Jamie T’s second album in two years is a punk, rap, pop and hardcore tour de force
London Blackheath Hall
For [a]Looper[/a]'s musical charms are actually far greater than those of the little scenarios that [B]David[/B] narrates like a U-rated [B]Aidan Moffat[/B] of [B]Arab Strap[/B]...
The odd tale of how Looper - Stuart David, his artist wife Karn, and his photographer brother Ronnie - came to be is told on 'Impossible Things #2': a girl called Karen starts writing to a boy she doesn't even know. He dubs her Wee Karn and seven years on they are man, wife and multimedia outfit. It's a charming yarn, if you vanquish all cynicism - and Looper are all about doing just that. What's remarkable, though, is that this modern-day fairy tale is buoyed along by crackling breakbeats, a flute loop, a quacking harmonica and a sticky-fingered sense of fun that infects the entire record.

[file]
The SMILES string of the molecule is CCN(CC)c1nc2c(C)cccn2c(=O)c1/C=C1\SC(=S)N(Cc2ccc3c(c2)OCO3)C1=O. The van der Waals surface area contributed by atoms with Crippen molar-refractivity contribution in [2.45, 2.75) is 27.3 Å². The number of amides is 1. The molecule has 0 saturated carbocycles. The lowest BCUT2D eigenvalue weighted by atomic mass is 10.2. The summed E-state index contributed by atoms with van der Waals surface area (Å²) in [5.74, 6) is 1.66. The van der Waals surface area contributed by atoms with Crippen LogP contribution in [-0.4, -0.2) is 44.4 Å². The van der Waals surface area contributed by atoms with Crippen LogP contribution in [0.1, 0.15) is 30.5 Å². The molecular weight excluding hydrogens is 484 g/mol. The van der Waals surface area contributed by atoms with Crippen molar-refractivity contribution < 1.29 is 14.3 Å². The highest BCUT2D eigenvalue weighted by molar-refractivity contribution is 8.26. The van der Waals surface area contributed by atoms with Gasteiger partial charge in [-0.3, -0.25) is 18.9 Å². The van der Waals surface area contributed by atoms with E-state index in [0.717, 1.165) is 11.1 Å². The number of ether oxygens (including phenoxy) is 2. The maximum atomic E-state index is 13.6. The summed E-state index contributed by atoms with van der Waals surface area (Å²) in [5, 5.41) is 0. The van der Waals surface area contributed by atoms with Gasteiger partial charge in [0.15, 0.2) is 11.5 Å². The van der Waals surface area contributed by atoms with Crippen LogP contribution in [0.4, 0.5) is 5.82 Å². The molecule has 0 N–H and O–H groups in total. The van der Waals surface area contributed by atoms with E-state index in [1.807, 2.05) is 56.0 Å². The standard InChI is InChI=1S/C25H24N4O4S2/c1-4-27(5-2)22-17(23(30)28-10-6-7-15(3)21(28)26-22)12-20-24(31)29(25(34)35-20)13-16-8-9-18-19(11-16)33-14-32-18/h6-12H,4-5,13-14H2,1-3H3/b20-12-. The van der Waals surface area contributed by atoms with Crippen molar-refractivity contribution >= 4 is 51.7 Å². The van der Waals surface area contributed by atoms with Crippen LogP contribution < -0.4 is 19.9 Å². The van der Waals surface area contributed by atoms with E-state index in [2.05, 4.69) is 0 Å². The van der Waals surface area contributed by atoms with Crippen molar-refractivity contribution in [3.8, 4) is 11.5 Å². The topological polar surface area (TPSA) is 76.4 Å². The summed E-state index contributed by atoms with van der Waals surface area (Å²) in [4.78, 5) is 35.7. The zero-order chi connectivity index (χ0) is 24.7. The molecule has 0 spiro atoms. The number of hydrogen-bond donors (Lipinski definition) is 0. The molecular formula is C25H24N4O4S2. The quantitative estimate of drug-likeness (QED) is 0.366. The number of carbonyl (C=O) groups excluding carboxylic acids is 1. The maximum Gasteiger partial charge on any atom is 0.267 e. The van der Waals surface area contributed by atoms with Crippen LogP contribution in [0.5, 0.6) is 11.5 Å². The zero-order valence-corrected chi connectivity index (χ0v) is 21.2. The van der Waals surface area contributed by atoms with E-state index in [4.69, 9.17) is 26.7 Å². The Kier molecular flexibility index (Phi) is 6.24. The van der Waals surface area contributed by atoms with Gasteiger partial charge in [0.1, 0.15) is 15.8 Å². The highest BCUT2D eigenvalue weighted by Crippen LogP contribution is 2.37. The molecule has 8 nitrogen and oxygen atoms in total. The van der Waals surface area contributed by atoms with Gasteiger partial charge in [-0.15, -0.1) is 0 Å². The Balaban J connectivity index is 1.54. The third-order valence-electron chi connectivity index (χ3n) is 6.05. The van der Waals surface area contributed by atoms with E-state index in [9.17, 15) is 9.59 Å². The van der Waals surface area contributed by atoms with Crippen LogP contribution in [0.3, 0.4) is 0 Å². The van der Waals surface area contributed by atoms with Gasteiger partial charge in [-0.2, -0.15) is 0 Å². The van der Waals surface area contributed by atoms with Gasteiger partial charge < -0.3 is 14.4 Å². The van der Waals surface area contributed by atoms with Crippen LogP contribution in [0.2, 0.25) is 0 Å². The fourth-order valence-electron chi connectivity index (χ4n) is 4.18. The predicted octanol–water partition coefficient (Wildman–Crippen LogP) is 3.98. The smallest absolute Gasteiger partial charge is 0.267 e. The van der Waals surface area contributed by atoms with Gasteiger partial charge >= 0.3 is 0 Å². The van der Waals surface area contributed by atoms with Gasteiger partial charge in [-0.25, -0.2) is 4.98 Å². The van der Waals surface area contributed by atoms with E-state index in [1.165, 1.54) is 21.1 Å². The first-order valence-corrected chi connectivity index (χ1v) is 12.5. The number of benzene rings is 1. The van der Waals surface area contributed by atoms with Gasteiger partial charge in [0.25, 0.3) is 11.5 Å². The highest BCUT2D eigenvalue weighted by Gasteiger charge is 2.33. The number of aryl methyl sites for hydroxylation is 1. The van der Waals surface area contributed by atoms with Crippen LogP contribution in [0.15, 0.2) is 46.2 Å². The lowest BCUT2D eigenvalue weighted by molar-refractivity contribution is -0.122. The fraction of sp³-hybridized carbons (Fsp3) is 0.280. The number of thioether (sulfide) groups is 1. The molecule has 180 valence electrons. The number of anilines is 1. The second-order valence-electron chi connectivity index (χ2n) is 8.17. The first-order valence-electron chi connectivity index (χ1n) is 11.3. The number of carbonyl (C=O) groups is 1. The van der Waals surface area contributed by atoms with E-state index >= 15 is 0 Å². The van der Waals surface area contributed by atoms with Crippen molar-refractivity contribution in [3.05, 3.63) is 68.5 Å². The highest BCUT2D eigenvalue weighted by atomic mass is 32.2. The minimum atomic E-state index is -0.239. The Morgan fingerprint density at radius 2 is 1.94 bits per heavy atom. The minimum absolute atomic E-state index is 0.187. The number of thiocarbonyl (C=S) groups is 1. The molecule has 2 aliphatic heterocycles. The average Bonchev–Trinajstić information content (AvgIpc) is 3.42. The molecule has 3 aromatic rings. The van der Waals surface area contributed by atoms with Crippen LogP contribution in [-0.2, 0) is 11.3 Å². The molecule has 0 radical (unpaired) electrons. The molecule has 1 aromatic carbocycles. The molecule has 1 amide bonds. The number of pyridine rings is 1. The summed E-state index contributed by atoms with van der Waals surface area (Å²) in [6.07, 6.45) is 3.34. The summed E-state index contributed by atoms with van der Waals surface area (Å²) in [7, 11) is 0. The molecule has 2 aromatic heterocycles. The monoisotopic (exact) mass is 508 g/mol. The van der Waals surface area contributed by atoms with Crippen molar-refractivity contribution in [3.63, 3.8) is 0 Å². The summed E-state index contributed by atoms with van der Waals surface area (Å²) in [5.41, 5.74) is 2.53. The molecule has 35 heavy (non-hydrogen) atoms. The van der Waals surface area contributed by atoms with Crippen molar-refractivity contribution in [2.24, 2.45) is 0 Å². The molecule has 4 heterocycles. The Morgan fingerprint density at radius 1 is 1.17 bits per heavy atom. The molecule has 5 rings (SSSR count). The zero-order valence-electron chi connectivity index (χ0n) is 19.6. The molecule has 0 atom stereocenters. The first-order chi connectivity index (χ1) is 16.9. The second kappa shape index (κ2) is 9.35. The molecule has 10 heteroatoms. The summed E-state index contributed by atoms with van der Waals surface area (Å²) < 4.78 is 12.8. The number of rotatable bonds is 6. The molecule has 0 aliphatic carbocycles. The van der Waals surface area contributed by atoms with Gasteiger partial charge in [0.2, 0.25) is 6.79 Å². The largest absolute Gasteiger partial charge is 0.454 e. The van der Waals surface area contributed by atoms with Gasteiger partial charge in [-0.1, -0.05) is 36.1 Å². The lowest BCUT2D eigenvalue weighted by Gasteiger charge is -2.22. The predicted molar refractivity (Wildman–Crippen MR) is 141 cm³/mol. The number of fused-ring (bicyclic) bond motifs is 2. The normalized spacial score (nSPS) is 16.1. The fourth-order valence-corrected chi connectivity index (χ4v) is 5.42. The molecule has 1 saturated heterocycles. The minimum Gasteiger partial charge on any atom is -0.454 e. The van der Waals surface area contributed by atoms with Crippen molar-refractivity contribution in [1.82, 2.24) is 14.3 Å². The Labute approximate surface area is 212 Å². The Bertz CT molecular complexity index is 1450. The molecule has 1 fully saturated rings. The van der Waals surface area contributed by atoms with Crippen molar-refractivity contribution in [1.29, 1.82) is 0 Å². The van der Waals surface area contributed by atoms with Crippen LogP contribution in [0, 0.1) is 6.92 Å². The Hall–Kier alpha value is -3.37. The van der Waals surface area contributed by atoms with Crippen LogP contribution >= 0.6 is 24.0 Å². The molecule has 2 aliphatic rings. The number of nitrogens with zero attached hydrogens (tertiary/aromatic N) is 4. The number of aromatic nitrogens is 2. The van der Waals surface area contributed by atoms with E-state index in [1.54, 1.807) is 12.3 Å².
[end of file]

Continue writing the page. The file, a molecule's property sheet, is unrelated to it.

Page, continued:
For Looper's musical charms are actually far greater than those of the little scenarios that David narrates like a U-rated Aidan Moffat of Arab Strap. For all the appeal of the stories - the one about the moon landings being faked ('Dave The Moonman'), for instance, or the one about meeting Columbo ('Columbo's Car') - it's the deft beats, synth burbles and sampled loops underpinning them that inspire. This is a record in love with childhood, but its cheeky groove is often closer to the mash-up of big beat than it is to the fey gambol of Looper's precious ancestors, with 'Ballad Of Ray Suzuki', for example, sounding like Bentley Rhythm Ace in short trousers. 'Up A Tree' is a spaceboy's dream made real: the future, all shiny with buttons and things, brought down to earth, child-sized. It's hard to resist.
Character studies and ready melodies abound in the latest record by the Oxford quartet
A battle-like record where fear and dread rule
Another gripping Pedro Almodóvar mystery, full of vibrant visuals and emotional revelations
The Californian succeeds, once again, in exposing the ugliness of mankind. It’ll get under your skin